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It’s hard to know how many people actually believe the key tenets of QAnon’s claims, including that devil-worshipping, cannibalistic pedophiles are somehow running the world. Its adherents have caused violence and insurrection, as happened at the U.S. Capitol on Jan. 6, and had raised concerns about a second attack on March 4. Both the FBI and the Department of Homeland Security have released bulletins warning of the possibility of future violence from domestic terrorists, potentially including QAnon followers.
If lots of people follow QAnon, is it the case that – as one pollster put it – a significant portion of the American electorate has gone “bonkers”?
As a researcher who analyzes surveys and polls to learn about Americans’ thinking and behavior, I try to remember that surveys alone can’t necessarily provide the entire picture of public sentiment, especially about a potentially dangerous internal threat.
How much support does QAnon have?
There has been a lot of polling about QAnon, aimed at figuring out how much fear it is reasonable to have about the Americans who have abandoned themselves to darkly fantastic speculation with a demonstrated potential for violence.
One such project is here at Indiana University’s Observatory on Social Media, where we have been studying how falsehoods and conspiracy-type ideas spread online and how much people say they believe them.
We found wide support, sometimes over 50% and highly partisan-motivated, for many falsehoods such as unfounded concerns about Joe Biden’s cognitive abilities and unsupported fears about fraud during mail-in voting. But the spread of ideas online, and people’s endorsement of them in polls, doesn’t give the whole picture.
A September 2020 poll by the left-leaning Daily Kos and the online polling company Civiqs found that 56% of Republicans “believed” QAnon. Republicans are roughly one-quarter of American adults. Though Daily Kos may overstate positions it thinks would look bad for Republicans, the 56% of Republicans who “believed” QAnon could amount to about 14% of the country.
However, NBC News polls that same month found that more than half of registered voters had no idea what QAnon was, and that only 3% of the respondents had a positive view of it.
A December poll of Americans from the polling firm Ipsos asked whether people thought specific QAnon teachings were true and found that 17% thought the core belief was true – that “a group of Satan-worshipping elites who run a child sex ring are trying to control our politics and media.”
By January, as QAnon was getting more attention in the media, a YouGov poll found that 37% of registered voters in the U.S. had heard of QAnon. Yet of those, only 7% believed its allegations were true – or about 2.5% of American voters.
A late January Morning Consult poll found that QAnon believers were “jumping ship” after the Capitol riots, with 24% of Republicans saying they believed QAnon’s claims, a decrease from the October result of 38%.
So, a fair number of people have heard of QAnon – which is not a surprise, given the news coverage – but the number of people who thought its key claims were true may have peaked in December 2020 and may now be closer to smaller preelection levels of support. Even given that there can be large differences in how survey researchers ask questions, these variations are notable.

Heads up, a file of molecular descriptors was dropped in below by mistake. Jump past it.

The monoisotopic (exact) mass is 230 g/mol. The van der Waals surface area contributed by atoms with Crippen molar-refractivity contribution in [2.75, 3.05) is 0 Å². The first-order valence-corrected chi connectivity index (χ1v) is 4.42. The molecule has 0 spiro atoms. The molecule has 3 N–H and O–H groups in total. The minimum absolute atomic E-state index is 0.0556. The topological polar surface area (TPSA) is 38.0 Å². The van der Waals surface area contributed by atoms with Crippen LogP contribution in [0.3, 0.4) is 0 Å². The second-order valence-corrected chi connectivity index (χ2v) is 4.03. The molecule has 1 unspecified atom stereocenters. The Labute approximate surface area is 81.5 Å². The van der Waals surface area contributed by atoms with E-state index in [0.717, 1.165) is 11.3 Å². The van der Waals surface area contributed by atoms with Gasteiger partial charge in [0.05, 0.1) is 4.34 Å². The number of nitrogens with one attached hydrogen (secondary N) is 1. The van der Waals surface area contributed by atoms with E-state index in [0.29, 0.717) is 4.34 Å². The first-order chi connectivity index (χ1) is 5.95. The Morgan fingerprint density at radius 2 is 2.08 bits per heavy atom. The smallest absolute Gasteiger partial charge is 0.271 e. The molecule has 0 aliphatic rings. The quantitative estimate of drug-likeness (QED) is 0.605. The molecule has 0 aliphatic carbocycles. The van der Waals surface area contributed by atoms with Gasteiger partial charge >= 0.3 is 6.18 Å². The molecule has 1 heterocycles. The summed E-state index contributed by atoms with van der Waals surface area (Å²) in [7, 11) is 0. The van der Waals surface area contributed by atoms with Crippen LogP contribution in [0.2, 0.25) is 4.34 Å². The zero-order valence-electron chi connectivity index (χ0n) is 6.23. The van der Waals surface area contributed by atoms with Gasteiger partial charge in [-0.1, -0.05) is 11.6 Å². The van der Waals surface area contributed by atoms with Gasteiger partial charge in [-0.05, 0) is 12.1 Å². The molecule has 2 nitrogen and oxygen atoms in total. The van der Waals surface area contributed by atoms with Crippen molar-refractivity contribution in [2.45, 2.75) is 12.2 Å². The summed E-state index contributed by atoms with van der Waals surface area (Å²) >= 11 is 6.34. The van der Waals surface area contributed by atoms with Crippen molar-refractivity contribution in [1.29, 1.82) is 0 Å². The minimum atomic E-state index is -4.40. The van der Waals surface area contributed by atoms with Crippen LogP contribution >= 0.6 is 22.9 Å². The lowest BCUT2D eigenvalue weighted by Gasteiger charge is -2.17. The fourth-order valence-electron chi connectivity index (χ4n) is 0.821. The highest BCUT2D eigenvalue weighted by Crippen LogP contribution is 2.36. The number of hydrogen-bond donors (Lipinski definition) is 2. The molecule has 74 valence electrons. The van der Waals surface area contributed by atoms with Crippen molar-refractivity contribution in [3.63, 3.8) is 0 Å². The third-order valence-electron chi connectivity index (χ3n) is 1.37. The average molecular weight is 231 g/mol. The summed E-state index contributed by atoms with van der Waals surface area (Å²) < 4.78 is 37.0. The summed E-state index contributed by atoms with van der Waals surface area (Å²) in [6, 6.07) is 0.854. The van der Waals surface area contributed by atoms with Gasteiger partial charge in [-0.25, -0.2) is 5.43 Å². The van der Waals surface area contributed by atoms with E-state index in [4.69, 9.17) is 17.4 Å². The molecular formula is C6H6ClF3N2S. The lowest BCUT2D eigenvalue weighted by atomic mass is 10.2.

AP Photo/Vadim Ghirda
What don’t surveys reveal?
As useful as survey data is, it is difficult to go from that to more nuanced questions, like what portion of respondents are true believers, versus which of them might act on that belief – and which of them are giving quick answers that seem to fit with their current thoughts or beliefs. As a result, surveys cannot replace the real forensic work that is needed to know how many QAnon “members” there really are.
There isn’t a formal QAnon organization to ask for its membership numbers, the way there is for a political party or even a charity that tracks how many donors give money each year. In many ways, it is an online group from which people can come and go at any moment. Nevertheless, it’s possible to look at some indicators of how many people might closely associate themselves with QAnon.
A September 2020 Tufts study found that 3.4% of survey respondents self-identified as members of a QAnon Facebook group. At that time, Facebook was starting to remove QAnon profiles, eventually reaching 78,000 removals. Other recent research tells us that “support for QAnon is meager and stable,” revealing a “vast chasm between news coverage and polling data.”
So far the research hasn’t truly revealed a clear picture of how many QAnon followers there are. But important decisions are now being made about the perceived threats, such as whether there should be a domestic terrorism law, whether the Communications Decency Act should be changed and larger questions about how social media and the public sphere should be regulated.
It’s not enough to use poll data to make these decisions. Americans need more information about the actual extent of the threats, as well as time to discuss whether proposed responses are proportional and likely to be both constitutional and effective. That information could come from police investigations, an independent investigative commission or other forensic work to evaluate the scope of the threat.
James Shanahan, Dean of the Media School, Indiana University
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